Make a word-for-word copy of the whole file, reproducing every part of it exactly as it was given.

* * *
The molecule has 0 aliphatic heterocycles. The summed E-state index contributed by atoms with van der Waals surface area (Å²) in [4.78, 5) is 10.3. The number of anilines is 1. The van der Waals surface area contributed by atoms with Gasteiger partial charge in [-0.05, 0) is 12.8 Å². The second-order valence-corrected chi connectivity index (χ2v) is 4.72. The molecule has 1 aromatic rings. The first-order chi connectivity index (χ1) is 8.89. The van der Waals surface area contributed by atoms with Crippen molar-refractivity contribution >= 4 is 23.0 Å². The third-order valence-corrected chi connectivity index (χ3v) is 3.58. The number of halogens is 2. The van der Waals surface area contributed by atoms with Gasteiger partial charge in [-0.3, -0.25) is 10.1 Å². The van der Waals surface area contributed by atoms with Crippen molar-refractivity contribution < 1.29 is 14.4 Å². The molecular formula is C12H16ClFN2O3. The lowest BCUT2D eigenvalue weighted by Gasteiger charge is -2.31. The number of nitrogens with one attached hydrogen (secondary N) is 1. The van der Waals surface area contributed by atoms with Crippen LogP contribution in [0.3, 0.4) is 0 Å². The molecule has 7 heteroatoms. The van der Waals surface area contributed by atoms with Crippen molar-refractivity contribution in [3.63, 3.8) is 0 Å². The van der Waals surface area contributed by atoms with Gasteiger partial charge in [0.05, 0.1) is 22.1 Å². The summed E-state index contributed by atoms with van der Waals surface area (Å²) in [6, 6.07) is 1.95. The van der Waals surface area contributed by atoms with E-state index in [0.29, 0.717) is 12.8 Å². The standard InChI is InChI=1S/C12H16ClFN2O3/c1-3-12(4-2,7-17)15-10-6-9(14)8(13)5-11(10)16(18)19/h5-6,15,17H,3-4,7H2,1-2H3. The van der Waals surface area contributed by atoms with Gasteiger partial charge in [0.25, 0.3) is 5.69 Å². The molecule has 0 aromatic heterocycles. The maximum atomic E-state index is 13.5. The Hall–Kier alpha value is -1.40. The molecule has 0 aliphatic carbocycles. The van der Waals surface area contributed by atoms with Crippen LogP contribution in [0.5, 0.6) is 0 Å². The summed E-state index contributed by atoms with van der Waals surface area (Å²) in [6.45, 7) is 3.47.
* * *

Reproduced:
The molecule has 0 aliphatic heterocycles. The summed E-state index contributed by atoms with van der Waals surface area (Å²) in [4.78, 5) is 10.3. The number of anilines is 1. The van der Waals surface area contributed by atoms with Gasteiger partial charge in [-0.05, 0) is 12.8 Å². The second-order valence-corrected chi connectivity index (χ2v) is 4.72. The molecule has 1 aromatic rings. The first-order chi connectivity index (χ1) is 8.89. The van der Waals surface area contributed by atoms with Crippen molar-refractivity contribution >= 4 is 23.0 Å². The third-order valence-corrected chi connectivity index (χ3v) is 3.58. The number of halogens is 2. The van der Waals surface area contributed by atoms with Gasteiger partial charge in [-0.3, -0.25) is 10.1 Å². The van der Waals surface area contributed by atoms with Crippen molar-refractivity contribution < 1.29 is 14.4 Å². The molecular formula is C12H16ClFN2O3. The lowest BCUT2D eigenvalue weighted by Gasteiger charge is -2.31. The number of nitrogens with one attached hydrogen (secondary N) is 1. The van der Waals surface area contributed by atoms with Crippen LogP contribution in [0.3, 0.4) is 0 Å². The molecule has 7 heteroatoms. The van der Waals surface area contributed by atoms with Crippen molar-refractivity contribution in [3.63, 3.8) is 0 Å². The van der Waals surface area contributed by atoms with Gasteiger partial charge in [0.05, 0.1) is 22.1 Å². The summed E-state index contributed by atoms with van der Waals surface area (Å²) in [6, 6.07) is 1.95. The van der Waals surface area contributed by atoms with E-state index in [0.29, 0.717) is 12.8 Å². The standard InChI is InChI=1S/C12H16ClFN2O3/c1-3-12(4-2,7-17)15-10-6-9(14)8(13)5-11(10)16(18)19/h5-6,15,17H,3-4,7H2,1-2H3. The van der Waals surface area contributed by atoms with Gasteiger partial charge in [0.25, 0.3) is 5.69 Å². The molecule has 0 aromatic heterocycles. The maximum atomic E-state index is 13.5. The Hall–Kier alpha value is -1.40. The molecule has 0 aliphatic carbocycles. The van der Waals surface area contributed by atoms with Crippen LogP contribution in [0.5, 0.6) is 0 Å². The summed E-state index contributed by atoms with van der Waals surface area (Å²) in [6.45, 7) is 3.47.